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Thanks to the talents of our terrific translation team of Mila Saskova-Pierce and Layne Pierce, the foresight of the editors and publisher of the Czech-American annual journal Amerikán Národní Kalendář, and Onward To Our Past® we continue to be transported back to 1850s America and are given a bird’s eye view of the lives and times of Czech (Moravian) immigrants!

Enjoy today’s installment and remember you can catch up with any installments you might have missed by clicking here!

Amerikán Národní Kalendář

Volume: XLIV, Year: 1921, Pages 154-168

Trojí vánoce

“THREE CHRISTMASES”

A Page from the Lives of American Czechs from the Fifties

Written by Hugo Chotek

1921 Beranek image ANK

Translated by Layne Pierce and Mila Saskova-Pierce

©Onward To Our Past®

“The third day after the landing of the ship ‘Victoria’ our friends were already on their way home.  The old experienced Lešovský meanwhile took care of everything that was necessary for the very beginning, especially foodstuff and also boards needed to build a dwelling, so that Bláha and the other families that came with him would not have any concerns about it; they would not unnecessarily lose time and they would not waste money.

The weather was very beautiful and the newly arrived could not express enough of their admiration that even in this late winter time the open prairies were covered with luxurious greenery and that the soft wind was so pleasurable and warm like in Bohemia during the spring.  The fur coat, several days ago so welcoming, had to be taken off because one could not stand it because of the heat.

During animated conversation and making plans for the future the road was going quite fast.  On the way also there was no lack of amusement, since at different places, whether at noon or during the night, often they would meet their countrymen, or settlers from other counties, who were taking their harvest to the market place and at that moment they would exchange news, warnings about horse thieves, and such.  It was especially the evenings that everybody looked forward to, since around the joyfully crackling fire there was joke and merry stories from life telling, and the singing of folk songs.

1921 campfire

It is self-evident that Vojtěch Lešovský and Anna Bláhová were able to find occasions for sweet talks.  How many sweet wishes and yearning were expressed?  How many hopes and fears?  How many kisses and touching of the hands, they did not even know themselves.  Lovers do not count them, they are living only in the present time.  And it is good this way, since in the coming years, when the sorrows and sufferings of life arrive, those which no one can escape, they can find some consolation in lovely memories.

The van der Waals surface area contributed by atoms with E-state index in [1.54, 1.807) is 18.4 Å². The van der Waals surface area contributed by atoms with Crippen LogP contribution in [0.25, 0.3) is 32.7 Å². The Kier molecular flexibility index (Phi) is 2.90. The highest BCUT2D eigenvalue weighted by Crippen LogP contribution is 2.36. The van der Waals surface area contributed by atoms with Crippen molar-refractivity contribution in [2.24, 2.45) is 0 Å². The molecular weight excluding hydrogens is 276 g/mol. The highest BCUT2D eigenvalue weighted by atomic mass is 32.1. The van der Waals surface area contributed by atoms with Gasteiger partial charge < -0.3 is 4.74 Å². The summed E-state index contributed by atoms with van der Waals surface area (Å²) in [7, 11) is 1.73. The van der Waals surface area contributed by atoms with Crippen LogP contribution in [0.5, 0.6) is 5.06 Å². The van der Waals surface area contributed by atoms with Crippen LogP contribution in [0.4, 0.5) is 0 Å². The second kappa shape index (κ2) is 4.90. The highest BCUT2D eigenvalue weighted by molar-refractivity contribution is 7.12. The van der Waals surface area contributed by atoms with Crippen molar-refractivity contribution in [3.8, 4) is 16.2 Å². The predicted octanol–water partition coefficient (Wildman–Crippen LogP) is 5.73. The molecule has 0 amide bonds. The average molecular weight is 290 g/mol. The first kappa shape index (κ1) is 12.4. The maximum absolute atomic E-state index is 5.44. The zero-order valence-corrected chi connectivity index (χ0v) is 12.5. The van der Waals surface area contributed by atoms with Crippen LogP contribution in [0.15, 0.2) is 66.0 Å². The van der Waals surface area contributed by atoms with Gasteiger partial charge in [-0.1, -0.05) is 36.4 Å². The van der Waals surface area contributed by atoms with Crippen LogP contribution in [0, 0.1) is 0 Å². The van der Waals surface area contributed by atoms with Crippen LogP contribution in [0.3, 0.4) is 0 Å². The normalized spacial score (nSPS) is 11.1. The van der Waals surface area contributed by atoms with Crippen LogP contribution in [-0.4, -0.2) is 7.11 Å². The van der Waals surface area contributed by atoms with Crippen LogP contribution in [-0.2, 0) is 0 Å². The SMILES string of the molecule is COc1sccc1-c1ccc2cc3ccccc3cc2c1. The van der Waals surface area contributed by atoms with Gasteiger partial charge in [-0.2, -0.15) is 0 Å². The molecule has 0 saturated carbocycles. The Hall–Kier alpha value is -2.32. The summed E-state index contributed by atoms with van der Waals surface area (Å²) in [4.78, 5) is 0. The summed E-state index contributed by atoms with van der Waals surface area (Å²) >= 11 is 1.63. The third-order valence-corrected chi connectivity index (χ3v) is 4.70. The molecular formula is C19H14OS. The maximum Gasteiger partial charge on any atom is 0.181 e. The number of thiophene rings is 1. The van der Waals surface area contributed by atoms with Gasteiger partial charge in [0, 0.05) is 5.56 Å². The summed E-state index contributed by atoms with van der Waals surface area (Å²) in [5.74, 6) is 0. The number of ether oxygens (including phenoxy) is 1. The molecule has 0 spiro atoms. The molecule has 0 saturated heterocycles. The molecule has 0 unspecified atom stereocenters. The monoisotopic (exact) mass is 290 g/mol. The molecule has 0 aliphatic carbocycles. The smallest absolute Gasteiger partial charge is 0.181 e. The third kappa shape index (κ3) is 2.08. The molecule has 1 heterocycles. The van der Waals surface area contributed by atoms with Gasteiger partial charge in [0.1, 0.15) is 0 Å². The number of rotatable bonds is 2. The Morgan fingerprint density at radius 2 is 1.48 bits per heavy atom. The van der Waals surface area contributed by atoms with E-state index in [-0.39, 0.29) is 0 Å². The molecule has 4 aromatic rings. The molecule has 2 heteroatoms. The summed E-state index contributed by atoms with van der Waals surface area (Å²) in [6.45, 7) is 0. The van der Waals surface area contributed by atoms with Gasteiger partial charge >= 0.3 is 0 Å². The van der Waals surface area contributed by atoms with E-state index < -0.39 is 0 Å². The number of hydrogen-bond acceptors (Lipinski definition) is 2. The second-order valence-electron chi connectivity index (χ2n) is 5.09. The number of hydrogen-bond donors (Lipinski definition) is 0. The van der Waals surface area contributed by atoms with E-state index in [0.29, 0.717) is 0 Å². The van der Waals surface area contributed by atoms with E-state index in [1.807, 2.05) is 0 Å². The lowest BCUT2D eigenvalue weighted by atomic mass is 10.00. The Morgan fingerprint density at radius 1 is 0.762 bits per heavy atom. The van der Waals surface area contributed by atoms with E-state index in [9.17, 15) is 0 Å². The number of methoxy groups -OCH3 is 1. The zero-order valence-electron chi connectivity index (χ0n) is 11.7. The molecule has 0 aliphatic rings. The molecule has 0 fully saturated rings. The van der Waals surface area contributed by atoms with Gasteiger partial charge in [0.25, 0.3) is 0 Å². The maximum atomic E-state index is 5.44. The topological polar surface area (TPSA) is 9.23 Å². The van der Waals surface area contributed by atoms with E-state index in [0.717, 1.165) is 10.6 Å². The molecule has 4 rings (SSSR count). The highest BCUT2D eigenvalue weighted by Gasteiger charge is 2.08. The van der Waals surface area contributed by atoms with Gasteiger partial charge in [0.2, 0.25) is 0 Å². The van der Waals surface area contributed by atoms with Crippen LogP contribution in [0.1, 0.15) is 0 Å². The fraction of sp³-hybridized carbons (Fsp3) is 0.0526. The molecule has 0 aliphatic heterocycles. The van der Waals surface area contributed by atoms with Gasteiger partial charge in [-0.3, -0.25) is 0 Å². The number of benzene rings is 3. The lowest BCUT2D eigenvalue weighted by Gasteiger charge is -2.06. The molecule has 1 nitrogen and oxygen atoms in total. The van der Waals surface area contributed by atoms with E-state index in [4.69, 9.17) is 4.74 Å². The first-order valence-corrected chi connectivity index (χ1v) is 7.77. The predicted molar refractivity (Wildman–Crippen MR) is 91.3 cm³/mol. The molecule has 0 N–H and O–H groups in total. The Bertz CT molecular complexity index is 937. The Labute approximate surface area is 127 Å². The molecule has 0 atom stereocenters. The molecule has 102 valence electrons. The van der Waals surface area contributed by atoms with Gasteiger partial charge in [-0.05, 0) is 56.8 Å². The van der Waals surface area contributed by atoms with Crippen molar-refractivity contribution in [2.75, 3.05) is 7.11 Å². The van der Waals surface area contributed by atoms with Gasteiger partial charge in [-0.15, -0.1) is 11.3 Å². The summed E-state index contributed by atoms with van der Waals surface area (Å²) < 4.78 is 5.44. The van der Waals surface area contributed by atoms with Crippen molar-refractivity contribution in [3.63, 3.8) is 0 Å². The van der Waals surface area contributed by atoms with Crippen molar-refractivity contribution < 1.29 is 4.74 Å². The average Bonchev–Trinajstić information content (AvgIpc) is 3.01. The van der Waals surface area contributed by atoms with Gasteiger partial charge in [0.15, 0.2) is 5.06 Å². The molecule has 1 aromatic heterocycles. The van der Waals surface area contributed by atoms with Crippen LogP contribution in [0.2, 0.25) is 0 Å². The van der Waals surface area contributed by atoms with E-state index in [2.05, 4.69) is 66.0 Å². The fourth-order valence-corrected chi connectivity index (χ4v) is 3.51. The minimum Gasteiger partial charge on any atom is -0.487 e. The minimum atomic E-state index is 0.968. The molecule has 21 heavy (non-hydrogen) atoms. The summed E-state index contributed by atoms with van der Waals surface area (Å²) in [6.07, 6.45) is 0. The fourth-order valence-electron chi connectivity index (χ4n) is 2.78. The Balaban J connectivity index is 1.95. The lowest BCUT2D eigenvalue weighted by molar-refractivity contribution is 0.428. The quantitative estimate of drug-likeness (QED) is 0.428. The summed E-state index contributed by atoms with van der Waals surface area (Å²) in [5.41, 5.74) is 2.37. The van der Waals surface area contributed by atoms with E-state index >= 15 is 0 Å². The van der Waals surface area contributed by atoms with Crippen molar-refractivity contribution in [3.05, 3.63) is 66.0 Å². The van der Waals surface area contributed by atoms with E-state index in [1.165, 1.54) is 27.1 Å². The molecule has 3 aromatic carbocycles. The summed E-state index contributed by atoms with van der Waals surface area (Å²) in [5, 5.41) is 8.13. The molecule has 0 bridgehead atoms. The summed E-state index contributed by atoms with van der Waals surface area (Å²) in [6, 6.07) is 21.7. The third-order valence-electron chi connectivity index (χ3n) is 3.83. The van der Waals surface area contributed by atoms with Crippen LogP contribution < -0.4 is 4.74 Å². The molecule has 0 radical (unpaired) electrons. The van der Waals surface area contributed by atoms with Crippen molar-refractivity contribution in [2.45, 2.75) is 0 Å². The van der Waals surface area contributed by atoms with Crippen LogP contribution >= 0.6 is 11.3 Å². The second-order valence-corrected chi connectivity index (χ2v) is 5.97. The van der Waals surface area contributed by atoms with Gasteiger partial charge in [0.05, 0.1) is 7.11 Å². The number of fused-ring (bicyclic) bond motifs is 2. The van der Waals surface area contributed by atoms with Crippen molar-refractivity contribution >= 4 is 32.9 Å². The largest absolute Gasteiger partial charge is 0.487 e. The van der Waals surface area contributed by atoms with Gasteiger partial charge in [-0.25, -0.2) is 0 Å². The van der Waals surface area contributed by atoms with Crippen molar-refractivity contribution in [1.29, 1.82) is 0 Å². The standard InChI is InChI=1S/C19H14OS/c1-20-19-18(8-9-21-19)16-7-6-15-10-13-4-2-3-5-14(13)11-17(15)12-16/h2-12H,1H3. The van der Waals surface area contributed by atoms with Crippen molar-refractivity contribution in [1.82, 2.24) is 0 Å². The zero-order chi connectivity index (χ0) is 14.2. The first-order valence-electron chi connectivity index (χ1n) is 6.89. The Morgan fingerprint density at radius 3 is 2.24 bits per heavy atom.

On the 18th of December our friends arrived in the little town of Brenham and on the 19th in the evening the Bláha family was already standing on their own land.  It was a beautiful parcel measuring 160 acres, which Lešovský found for his friend.  The old and experienced farmer recognized immediately the value of this soil as well as all of its advantages.   Everything was in place, everything that a farmer wishes for most, such as:  a forest grove, streaming water, and enough prairie.

Brenham, Texas undated.

Brenham, Texas undated.

“Truly, I could not be more grateful to you, for this choice.” he said to his friend.  “And now with gusto let’s start to build, so that once again I could be beneath my own roof.  Before Christmas Eve some kind of a temporary hovel should stand here, since from time immemorial in our family the Eve has not been celebrated anywhere else, but on our own ground and beneath our own roof.  This is what I want this year also.”

Tomorrow our story continues from 1850s America!  What a marvelous way to get a look at the lives and times of early Czech immigrants!

Onward To Our Past®

A Genealogical Historian, who is focused on family history and genealogy of the highest quality, but with a dose of fun. Avid about documentation and evidence. Loves helping folks of all levels in their genealogy pursuits, especially in the areas of Bohemia, Czech Republic, Italy, Cornwall, Kent, United Kingdom, U.S. Immigration and Cleveland, Ohio.

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